Ok. No diagrams in this lesson. The reason is that this technique should work on pretty much any instrument. We've tested it on keys, bass and guitar so we're jumping to the logical conclusion that it'll work on any instrument. Which would include vocals [EDIT: works great with vocals. Tried it], but we'd think you'd have to be a pretty dynamic singer to pull this off. Actually, it's not beginner material for any instrument. That's for sure.
First up. This exercise mentions chords. But if your instrument does not play chords (like a saxophone or flute) then just use a root note. Your choice of chord can vary according to your style. If you're a metal guitarist and just want to use a powerchord, fine. If you're a jazz guitarist and want to go something augmented not a problem. The most important thing is that your root note/root chord must always remain the same, and obviously the scale you choose must match that root chord. If you're a non-chord player as mentioned earlier stick to a scale or mode of your choosing. And, use this technique on a variety of chords/scales/keys. From now on we will just refer to your foundation chord/note as 'root'.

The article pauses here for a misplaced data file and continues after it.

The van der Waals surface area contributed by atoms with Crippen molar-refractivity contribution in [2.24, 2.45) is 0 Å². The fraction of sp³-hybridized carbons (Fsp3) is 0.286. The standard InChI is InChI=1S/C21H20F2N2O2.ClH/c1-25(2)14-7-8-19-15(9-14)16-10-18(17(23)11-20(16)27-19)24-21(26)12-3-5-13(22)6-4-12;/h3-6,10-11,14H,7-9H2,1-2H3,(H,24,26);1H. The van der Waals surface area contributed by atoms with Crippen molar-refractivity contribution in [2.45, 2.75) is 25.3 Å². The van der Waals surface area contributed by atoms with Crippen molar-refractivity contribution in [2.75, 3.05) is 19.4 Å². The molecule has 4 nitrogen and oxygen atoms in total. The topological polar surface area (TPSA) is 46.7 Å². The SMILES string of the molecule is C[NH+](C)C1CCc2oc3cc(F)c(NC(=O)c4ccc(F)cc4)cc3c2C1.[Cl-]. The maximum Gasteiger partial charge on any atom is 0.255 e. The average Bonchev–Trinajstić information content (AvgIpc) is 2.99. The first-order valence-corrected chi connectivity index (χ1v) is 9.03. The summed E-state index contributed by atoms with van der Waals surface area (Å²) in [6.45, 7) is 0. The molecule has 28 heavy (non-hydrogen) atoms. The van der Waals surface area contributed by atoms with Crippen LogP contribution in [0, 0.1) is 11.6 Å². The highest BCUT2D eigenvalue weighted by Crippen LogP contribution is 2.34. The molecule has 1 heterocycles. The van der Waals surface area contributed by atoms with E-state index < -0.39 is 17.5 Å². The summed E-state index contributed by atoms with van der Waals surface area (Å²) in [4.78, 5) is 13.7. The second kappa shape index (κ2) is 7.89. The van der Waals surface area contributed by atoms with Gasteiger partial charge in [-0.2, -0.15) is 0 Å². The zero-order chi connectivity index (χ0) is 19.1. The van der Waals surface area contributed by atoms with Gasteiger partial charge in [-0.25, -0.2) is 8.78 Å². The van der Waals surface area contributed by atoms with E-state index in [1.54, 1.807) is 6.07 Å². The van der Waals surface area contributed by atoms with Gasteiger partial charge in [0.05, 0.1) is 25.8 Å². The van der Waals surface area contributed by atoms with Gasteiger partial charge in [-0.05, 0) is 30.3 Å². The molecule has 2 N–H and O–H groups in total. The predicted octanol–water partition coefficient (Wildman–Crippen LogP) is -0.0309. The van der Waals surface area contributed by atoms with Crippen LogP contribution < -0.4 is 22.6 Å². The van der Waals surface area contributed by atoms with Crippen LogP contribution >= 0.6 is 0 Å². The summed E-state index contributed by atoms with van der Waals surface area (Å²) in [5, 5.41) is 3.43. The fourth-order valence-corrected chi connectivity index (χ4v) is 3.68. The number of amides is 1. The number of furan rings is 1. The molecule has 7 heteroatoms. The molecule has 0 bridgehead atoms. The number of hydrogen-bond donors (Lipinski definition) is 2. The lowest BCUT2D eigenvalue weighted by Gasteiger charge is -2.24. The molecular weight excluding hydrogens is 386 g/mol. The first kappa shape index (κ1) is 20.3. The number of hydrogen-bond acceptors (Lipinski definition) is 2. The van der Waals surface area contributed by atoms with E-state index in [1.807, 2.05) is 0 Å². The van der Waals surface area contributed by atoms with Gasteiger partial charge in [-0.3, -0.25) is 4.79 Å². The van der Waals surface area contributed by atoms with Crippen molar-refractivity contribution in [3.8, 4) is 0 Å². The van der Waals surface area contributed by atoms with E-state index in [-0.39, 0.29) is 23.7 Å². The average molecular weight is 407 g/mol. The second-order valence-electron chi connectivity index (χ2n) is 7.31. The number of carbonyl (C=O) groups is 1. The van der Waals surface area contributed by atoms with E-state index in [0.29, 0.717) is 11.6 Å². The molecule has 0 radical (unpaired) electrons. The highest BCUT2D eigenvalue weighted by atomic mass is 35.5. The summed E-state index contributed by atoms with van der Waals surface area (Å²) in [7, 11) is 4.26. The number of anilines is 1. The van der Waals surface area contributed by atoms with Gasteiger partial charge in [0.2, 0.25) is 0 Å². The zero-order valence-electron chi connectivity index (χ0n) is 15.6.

Here's the challenge. Play your root note and then an orderly sequence of notes from the scale - it could be three notes, four, five, or just two. Plenty of room to experiment. We're going to use three notes for this example. If you do happen to be a keys/piano player this is one hand only, ok! Now, try this sequence. The numbers are the notes of the scale you've chosen (and remember R = root note or root chord).
R, 1, 2, 3 - R, 2, 3, 4 - R, 3, 4, 5 - R, 4, 5, 6 - R, 5, 6, 7 - R, 6, 7, 8 - R, 7, 8, 9 - R, 8, 9, 10.
Round it off with the root note or chord to resolve the harmony. A great thing about this exercise is it expands your ability to jump from foundation (lets say a chord) to a melody - whether it's a riff, passing tones, embellishment, or leaping into a solo.